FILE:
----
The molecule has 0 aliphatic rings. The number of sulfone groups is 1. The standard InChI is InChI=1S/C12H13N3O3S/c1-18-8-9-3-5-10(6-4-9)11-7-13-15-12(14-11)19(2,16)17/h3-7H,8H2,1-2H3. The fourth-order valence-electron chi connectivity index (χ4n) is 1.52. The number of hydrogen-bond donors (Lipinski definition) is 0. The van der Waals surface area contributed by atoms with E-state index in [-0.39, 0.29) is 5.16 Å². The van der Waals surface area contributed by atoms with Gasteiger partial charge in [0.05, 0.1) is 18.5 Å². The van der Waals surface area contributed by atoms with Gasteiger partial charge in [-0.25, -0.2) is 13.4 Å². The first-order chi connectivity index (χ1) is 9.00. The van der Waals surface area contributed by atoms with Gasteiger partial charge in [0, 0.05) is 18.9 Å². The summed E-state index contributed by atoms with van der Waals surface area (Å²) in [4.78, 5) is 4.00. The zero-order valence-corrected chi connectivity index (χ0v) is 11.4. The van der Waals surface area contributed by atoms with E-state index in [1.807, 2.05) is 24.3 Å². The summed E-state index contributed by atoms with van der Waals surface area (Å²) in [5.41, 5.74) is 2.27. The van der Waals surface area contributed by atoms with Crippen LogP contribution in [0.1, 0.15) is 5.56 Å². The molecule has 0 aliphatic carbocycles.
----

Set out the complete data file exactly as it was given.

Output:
The molecule has 0 aliphatic rings. The number of sulfone groups is 1. The standard InChI is InChI=1S/C12H13N3O3S/c1-18-8-9-3-5-10(6-4-9)11-7-13-15-12(14-11)19(2,16)17/h3-7H,8H2,1-2H3. The fourth-order valence-electron chi connectivity index (χ4n) is 1.52. The number of hydrogen-bond donors (Lipinski definition) is 0. The van der Waals surface area contributed by atoms with E-state index in [-0.39, 0.29) is 5.16 Å². The van der Waals surface area contributed by atoms with Gasteiger partial charge in [0.05, 0.1) is 18.5 Å². The van der Waals surface area contributed by atoms with Gasteiger partial charge in [-0.25, -0.2) is 13.4 Å². The first-order chi connectivity index (χ1) is 9.00. The van der Waals surface area contributed by atoms with Gasteiger partial charge in [0, 0.05) is 18.9 Å². The summed E-state index contributed by atoms with van der Waals surface area (Å²) in [4.78, 5) is 4.00. The zero-order valence-corrected chi connectivity index (χ0v) is 11.4. The van der Waals surface area contributed by atoms with E-state index in [1.807, 2.05) is 24.3 Å². The summed E-state index contributed by atoms with van der Waals surface area (Å²) in [5.41, 5.74) is 2.27. The van der Waals surface area contributed by atoms with Crippen LogP contribution in [0.1, 0.15) is 5.56 Å². The molecule has 0 aliphatic carbocycles.